Creosote smell and pipe oozing

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I keep the temp at 200C top because of the smell. Could it be because of a feedback loop. I burn low because of smell which makes more creosote and cold flue. Makes sense?
Yes, that I think is part of the issue.

But I think the issue is that your chimney is not giving you enough draft. That is, I think you have a cold chimney. Again, from your stove manual it stated you need an appropriate insulated chimney.

Is the top of your chimney new, insulated and of the correct diameter? If not, than if you have a too large or too small diameter, and if the chimney is cold, then you get no draft up the chimney and the smoke of your fire simply leaks out of the pipe and around the stove.

Was thinking of running the stove on max for a couple of hours with doors/windows open to see if the smell will go away after a while. Worth a go?

Yes. And run it hotter when you do.

This may be an unpleasant experiment, but I would suggest running your stove hot enough to get your upper stove pipe between 200°C and 250°C outside temp**. That should also heat up your main chimney. It may stink before that temp. But the question is... does the stink go away when you get your flue to a good working temperature?

**Edit: After posting this, I started to think if you have an otherwise old main chimney... that may be too hot. The goal is to heat up your main chimney to give you draft till you do not have smell issue. That may happen at maybe lower than 200°C on your outside pipe temp. You may actually need to experiment to be safe with an old flue.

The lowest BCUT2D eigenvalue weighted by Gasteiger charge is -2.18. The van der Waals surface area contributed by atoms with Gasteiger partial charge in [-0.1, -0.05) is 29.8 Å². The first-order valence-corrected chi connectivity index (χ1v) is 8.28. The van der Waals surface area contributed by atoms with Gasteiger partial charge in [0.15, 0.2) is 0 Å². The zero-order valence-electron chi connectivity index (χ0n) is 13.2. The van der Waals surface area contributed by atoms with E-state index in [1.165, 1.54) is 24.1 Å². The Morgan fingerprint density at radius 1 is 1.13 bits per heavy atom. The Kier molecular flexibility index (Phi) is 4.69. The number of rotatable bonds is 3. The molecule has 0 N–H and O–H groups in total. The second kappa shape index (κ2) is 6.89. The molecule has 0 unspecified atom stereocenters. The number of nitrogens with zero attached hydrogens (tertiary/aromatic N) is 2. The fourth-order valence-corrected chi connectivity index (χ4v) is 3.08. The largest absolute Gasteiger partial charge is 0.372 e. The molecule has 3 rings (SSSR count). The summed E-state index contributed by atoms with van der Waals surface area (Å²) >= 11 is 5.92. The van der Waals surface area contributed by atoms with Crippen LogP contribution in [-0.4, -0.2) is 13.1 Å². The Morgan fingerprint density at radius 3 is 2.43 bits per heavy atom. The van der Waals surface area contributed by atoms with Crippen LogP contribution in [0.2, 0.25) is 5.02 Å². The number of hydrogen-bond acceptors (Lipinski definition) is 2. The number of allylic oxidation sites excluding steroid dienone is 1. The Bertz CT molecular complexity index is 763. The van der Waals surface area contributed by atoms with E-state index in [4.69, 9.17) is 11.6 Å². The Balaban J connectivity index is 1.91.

If so, than your problem is a cold flue. You need to correct this by insulating your flue.

If the smell persists... let us know. :cool:

Looking at this flue thermometer flue temp should be 150-250C ?

What matters is the temp of the surface of the pipe and time contact of the gas.

Even super heated steam will condense on a cold surface. The colder the surface, the more condensation. This is why steam engines have drains on the cylinders, to prevent hydraulic lock as hot steam condenses on cold cylinders at start up.

You can also see this, in a way, if you boil water in a pot with a glass lid. The glass lid may be good and hot, touch it and you will burn your fingers, but steam will will still condense on the inside of the lid. The lid is hot, but still cool enough to cause condensation

Of course both examples are "closed systems" to some extent (tilt the lid a bit on the pot and the steam can escape before condensing), but if you do not have good draft, then your pipe may function in some ways as a closed system and you get more than normal condensation.

Here are some pics from the roof. It's 23cm non-obstructed.

Pics not visible. But if the flue is 23cm wide, that is way too wide. That can definitely cause a cold flue. Resulting in poor draft and back drafts, and pushing smoke back down toward the stove, where it can leak out and smell.

I meant there might not be a horizontal path in the flue.

Typically the horizontal path should be less than 50 cm. If longer, it can cause reduced drafts, which also may an issue.... Solution would then to move your stove closer to the wall and shorten your horizontal path.

Due to transport and being super heavy there were cracks in the silicone insulation everywhere. So smell was leaking from all sides. I grinded only flat surfaces where black matter was deposited.

Any chemical sealant is typically special fire mortar. I do not know if they are silicone based. My stoves do not use any sealant for seams. All dry fit. Can not competently comment on sealant issues.

I can't. The rock wall has concrete at the back until the chimney bricks. The first possible entry is at the top.
Ah. Well, then you have to work with what you have.

Or else tear down the chimney and put in a modern, ceramic, insulated chimney. I do not suggest this lightly. It can be expensive. But it is what I did. Twice (we have two chimneys). Since both of my chimneys were brick, old, square interiors, not insulated and stank, it was simply easier to get new modular insulated Schiedel chimney kits and rebuild them.

Hope this helps.
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